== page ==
Week 13 – Postmodernist Thought
Week 13: Postmodernist Thought
Postmodernism is seen as a counter-position to modernism, especially in the
later manifestations of modernism known as structuralism. Which means that
postmodernism is oftentimes associated with poststructuralism
Both concepts of postmodernism and poststructuralism coexist, however,
postmodern refers more to an age, whereas poststructuralism is more of a theoretical
Postmodernism is seen more as an historical condition within which are social,
political, and cultural agendas and resonances.
It is reflective of a mentality of “anything goes”, therefore nothing works, or of a
questioning of the modernist ideals of progress, reason, and science.
Theorists claim that the postmodern condition signals the death of ideology.
It heralds a new skepticism about the modernist belief in the supremacy of the
western world, the legitimacy of science to legislate the construction and function of
gender, and the advocacy of high art over popular culture.
Postmodernism reacts against modernism’s optimistic belief in the benefits of
science and technology to human kind.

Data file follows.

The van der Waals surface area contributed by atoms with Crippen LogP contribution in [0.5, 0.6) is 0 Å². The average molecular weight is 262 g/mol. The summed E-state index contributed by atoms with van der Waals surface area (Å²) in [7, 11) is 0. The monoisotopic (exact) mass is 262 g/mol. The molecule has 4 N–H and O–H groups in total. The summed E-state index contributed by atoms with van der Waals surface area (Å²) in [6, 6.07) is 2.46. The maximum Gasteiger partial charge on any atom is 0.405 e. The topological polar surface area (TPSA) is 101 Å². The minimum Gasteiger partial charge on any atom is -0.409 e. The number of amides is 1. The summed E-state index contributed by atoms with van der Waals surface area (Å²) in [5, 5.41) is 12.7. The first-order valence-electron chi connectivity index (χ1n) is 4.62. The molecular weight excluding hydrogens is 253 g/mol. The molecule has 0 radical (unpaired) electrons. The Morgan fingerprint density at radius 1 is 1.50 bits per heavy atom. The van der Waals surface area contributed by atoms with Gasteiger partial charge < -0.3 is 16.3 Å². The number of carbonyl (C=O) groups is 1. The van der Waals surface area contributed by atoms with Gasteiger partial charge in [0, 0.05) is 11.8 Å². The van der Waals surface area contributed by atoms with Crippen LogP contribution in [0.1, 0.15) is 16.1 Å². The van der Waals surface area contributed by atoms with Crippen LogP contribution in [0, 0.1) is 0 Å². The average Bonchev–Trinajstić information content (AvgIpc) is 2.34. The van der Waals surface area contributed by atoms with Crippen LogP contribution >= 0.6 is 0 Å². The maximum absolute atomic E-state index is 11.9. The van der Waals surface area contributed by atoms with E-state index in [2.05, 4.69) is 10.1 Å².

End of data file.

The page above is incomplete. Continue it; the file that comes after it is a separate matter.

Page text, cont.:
Postmodernism represents the erosion of the distinction between high art and
popular culture. It is a conjunctural term at the interface between artifact and the new
moment of capitalism.
The postmodern looks back, is retrospective, is not defined as other, but as
postmodern, as coming after. In its lack of history, it rejects history, and because it has
none if its own – only that of others – the postmodern stands eternally fixed in a series
Response is aestheticism, art for art’s sake, as an end in and of itself which led
to a self-sufficient formalism.
In relation to the contemporary cultural aesthetic, then, the postmodern adopts
In its mainstream mode, it manifests itself through mannerism and stylization,
through pastiche – imitation of what is past.
In its oppositional mode – that is, in its despair in the nothingness of the abyss –
it turns to parody, an ironization of style, form, and content.
Whether mainstream or oppositional, the postmodern aesthetic relies on four
tightly interrelated sets of concepts:
Simulation, which is either parody or pastiche